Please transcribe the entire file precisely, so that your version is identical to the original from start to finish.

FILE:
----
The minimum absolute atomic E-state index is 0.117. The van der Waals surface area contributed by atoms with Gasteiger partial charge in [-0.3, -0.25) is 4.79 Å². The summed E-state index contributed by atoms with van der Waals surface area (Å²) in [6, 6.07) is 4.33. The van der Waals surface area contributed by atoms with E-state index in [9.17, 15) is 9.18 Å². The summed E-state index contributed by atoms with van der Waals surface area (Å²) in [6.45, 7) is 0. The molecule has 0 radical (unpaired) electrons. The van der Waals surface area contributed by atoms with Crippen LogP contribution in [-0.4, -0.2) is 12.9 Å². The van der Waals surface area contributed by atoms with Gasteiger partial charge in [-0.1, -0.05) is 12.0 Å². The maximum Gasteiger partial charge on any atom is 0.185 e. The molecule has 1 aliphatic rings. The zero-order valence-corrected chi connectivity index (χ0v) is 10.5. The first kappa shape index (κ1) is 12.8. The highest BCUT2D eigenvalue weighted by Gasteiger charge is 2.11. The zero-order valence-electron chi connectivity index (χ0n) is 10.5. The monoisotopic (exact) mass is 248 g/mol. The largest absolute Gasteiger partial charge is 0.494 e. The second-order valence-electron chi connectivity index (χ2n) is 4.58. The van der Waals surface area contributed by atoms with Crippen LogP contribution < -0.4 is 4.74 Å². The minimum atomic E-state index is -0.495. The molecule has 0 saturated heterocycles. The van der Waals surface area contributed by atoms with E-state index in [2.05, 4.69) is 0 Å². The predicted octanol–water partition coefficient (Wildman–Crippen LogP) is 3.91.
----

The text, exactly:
The minimum absolute atomic E-state index is 0.117. The van der Waals surface area contributed by atoms with Gasteiger partial charge in [-0.3, -0.25) is 4.79 Å². The summed E-state index contributed by atoms with van der Waals surface area (Å²) in [6, 6.07) is 4.33. The van der Waals surface area contributed by atoms with E-state index in [9.17, 15) is 9.18 Å². The summed E-state index contributed by atoms with van der Waals surface area (Å²) in [6.45, 7) is 0. The molecule has 0 radical (unpaired) electrons. The van der Waals surface area contributed by atoms with Crippen LogP contribution in [-0.4, -0.2) is 12.9 Å². The van der Waals surface area contributed by atoms with Gasteiger partial charge in [-0.1, -0.05) is 12.0 Å². The maximum Gasteiger partial charge on any atom is 0.185 e. The molecule has 1 aliphatic rings. The zero-order valence-corrected chi connectivity index (χ0v) is 10.5. The first kappa shape index (κ1) is 12.8. The highest BCUT2D eigenvalue weighted by Gasteiger charge is 2.11. The zero-order valence-electron chi connectivity index (χ0n) is 10.5. The monoisotopic (exact) mass is 248 g/mol. The largest absolute Gasteiger partial charge is 0.494 e. The second-order valence-electron chi connectivity index (χ2n) is 4.58. The van der Waals surface area contributed by atoms with Crippen LogP contribution < -0.4 is 4.74 Å². The minimum atomic E-state index is -0.495. The molecule has 0 saturated heterocycles. The van der Waals surface area contributed by atoms with E-state index in [2.05, 4.69) is 0 Å². The predicted octanol–water partition coefficient (Wildman–Crippen LogP) is 3.91.